On the Medical Watch: The festival effect in the ER.
Shocking statistics from Lollapalooza weekend last year have doctors scrambling to prepare to care for teens this year.
The music and the heat mix with long stretches standing and in many cases drinking alcohol not rehydrating water. The effect is frightening.
“There’s a lot of vomiting, a lot of emotional outbursts and some behavioral aggression problems,” says Dr Karen Mangold of Lurie Children’s Emergency Medicine. “There are some kids who get so sick they have altered mental status even to the point of being unconscious. … They can have some respiratory depression as well so they can end up not breathing which is quite dangerous.”
Also factored in are 100,000 people a day over four days this year and it’s a recipe for a packed emergency room.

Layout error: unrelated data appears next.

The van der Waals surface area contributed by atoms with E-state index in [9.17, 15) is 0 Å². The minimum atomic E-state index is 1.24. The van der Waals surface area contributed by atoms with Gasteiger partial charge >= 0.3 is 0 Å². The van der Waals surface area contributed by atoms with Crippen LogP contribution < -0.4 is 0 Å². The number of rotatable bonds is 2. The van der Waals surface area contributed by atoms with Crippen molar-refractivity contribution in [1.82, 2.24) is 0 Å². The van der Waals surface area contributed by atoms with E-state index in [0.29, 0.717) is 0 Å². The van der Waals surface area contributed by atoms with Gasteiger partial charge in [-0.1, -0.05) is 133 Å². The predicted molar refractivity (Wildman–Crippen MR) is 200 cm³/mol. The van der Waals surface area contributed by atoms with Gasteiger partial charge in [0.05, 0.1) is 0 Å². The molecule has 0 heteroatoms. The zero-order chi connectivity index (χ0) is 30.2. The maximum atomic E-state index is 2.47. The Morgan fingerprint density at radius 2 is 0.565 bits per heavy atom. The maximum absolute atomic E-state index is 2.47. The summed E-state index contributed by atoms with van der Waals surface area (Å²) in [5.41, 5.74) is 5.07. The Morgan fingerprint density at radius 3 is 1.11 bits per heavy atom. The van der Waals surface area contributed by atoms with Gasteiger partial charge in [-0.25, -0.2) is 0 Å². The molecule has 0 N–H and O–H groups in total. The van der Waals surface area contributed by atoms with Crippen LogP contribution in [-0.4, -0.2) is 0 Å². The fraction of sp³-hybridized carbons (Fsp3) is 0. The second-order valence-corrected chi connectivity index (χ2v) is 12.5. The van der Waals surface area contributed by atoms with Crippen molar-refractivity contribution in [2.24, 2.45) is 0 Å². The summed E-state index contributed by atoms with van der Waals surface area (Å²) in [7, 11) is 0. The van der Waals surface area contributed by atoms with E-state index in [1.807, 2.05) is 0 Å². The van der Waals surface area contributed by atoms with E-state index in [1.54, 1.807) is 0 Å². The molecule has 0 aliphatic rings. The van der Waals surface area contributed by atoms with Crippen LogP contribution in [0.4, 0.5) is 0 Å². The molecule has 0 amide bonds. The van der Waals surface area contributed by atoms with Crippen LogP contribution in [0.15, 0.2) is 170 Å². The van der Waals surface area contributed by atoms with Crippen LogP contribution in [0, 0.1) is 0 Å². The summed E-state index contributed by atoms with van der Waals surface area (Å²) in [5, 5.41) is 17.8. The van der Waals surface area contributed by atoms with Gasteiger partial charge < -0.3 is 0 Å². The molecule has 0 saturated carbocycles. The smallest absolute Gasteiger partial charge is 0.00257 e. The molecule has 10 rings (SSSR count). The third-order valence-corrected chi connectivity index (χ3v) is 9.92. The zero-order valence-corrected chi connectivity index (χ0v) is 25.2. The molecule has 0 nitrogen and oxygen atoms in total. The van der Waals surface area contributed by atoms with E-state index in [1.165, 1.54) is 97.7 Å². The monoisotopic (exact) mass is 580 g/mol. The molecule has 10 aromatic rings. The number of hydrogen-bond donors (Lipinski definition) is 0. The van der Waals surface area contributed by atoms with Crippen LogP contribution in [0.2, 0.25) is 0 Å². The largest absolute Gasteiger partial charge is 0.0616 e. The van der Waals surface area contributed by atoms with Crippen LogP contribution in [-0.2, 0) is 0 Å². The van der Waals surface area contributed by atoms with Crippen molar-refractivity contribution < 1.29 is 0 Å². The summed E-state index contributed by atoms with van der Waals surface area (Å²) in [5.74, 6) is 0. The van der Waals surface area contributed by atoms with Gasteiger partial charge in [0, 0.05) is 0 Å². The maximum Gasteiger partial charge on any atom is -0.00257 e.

So more than a week in advance, ER staff at Lurie’s is doing a drill to make sure everyone is on point when the patients start pouring in.
“We see a huge increase in our numbers,” Dr Mangold says. “About nine times what we normally see on a weekend will come in to our emergency department.”
The drill included actors mimicking drunk teens and on Lolla weekend, the real deal as staff has to step up to care for the masses.
To make sure everyone understands the gravity of Lolla weekend, Lurie Children’s Hospital made a graphic that shows aclear representation of the “Lolla Lift.”
Lolla also gives out wrist bands with a place for emergency contact information. Doctors urge people to register them correctly. Also have ICE – in case of emergency – contacts updated and correct on your phone.